Spark 2.0 Will Be Faster, Easier for App Development, and Tackle Streaming Data


It only makes sense that as the community of Spark contributors got bigger the project would get even more ambitious. So when Spark 2.0 comes out in a matter of weeks it’s going to have at least three robust new features, according to Ion Stoica, the founder of Databricks and keynote speaker at Apache Big Data in Vancouver on Tuesday afternoon.

“Spark 2.0 is about taking what has worked and what we have learned from the users and making it even better,” Stoica said.

Queries will be more performant – the goal is 10x faster – through the success of Project Tungsten, an ongoing effort which set out to improve the efficiency of memory and CPU for applications. The three ways it’s succeeded is through cache-aware computation that uses algorithms and data structures to exploit memory hierarchy, code generation to exploit modern compilers and CPUs, and using application semantics to eliminate memory getting bogged down on garbage collection and the JVM object model.

“The more semantics you know the better you can optimize the applications,” Stoica said.

Spark 2.0 will ship with even more components from Project Tungsten, which has been rolling out in pieces, across multiple releases, since Spark 1.4 about a year ago.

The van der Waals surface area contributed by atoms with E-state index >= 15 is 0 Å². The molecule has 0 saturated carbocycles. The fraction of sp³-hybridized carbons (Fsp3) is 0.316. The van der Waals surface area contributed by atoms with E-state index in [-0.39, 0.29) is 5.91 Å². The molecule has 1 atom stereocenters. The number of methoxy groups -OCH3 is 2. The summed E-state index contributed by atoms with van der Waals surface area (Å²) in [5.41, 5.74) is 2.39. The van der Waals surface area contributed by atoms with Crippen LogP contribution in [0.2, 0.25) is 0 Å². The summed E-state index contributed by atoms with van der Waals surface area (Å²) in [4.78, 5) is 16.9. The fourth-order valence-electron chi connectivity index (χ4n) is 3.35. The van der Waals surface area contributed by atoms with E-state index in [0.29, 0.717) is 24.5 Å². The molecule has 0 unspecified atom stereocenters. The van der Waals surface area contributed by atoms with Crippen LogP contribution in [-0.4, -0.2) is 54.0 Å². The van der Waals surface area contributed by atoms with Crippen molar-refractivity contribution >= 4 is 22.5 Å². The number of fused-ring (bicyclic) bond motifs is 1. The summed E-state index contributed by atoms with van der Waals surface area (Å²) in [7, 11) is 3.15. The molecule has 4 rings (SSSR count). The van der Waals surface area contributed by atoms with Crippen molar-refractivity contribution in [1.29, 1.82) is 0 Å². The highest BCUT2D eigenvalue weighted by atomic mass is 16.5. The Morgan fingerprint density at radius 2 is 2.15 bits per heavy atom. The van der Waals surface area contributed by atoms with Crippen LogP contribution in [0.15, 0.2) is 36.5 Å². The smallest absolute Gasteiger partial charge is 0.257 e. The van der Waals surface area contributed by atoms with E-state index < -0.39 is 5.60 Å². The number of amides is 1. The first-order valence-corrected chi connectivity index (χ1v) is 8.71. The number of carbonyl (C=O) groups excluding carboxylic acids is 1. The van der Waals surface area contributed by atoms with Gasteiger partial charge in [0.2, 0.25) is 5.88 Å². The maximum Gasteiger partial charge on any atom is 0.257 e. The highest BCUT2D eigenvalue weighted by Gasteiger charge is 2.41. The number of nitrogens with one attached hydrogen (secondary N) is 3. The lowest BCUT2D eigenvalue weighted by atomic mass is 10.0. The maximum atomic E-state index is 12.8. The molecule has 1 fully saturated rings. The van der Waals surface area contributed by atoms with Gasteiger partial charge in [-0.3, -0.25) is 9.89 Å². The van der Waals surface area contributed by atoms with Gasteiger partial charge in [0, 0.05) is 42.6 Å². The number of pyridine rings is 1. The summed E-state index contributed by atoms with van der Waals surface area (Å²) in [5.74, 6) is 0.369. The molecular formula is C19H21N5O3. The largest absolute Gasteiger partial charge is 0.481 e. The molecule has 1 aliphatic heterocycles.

Spark 2.0 will also feature improved APIs to make it “even easier” to write applications for Spark, a feature for the influx of data scientists that are now using Spark who aren’t necessarily full-blown developers and database admins. Part of this feature is the introduction of the Dataset API. Datasets are static typed extensions that use Resilient Distributed Dataset (RDD)-like operations, and when added to Spark’s dataframes, it creates a best-of-both-worlds approach.

Stoica said each library in Spark – things like graphing libraries, machine learning libraries, and so on – will be rewritten to include datasets.

The third major improvement is increased support for streaming data by creating what Stoica called “infinite dataframes,” which is a table that’s constantly adding new entries.

“We’re going to integrate support for interactive and batch queries,” Stoica said. “It’s not just streaming, it’s what we’re going to call continuous applications.”

Stoica ran a demo of the streaming capabilities through his company Databricks’ Spark distribution by showing Twitter clusters on a map computed in real time. But the implications are much bigger for running analytics on streaming data with all the many systems and languages that connect standard to Spark. This will be huge, he said, for applications like fraud detection, or updating machine learning algorithms in real-time.

“Everyone knows that streaming is more and more important,” Stoica said. “You want to operate and do analytics on fresh data. You want the ability to do queries on the data that was just streamed.”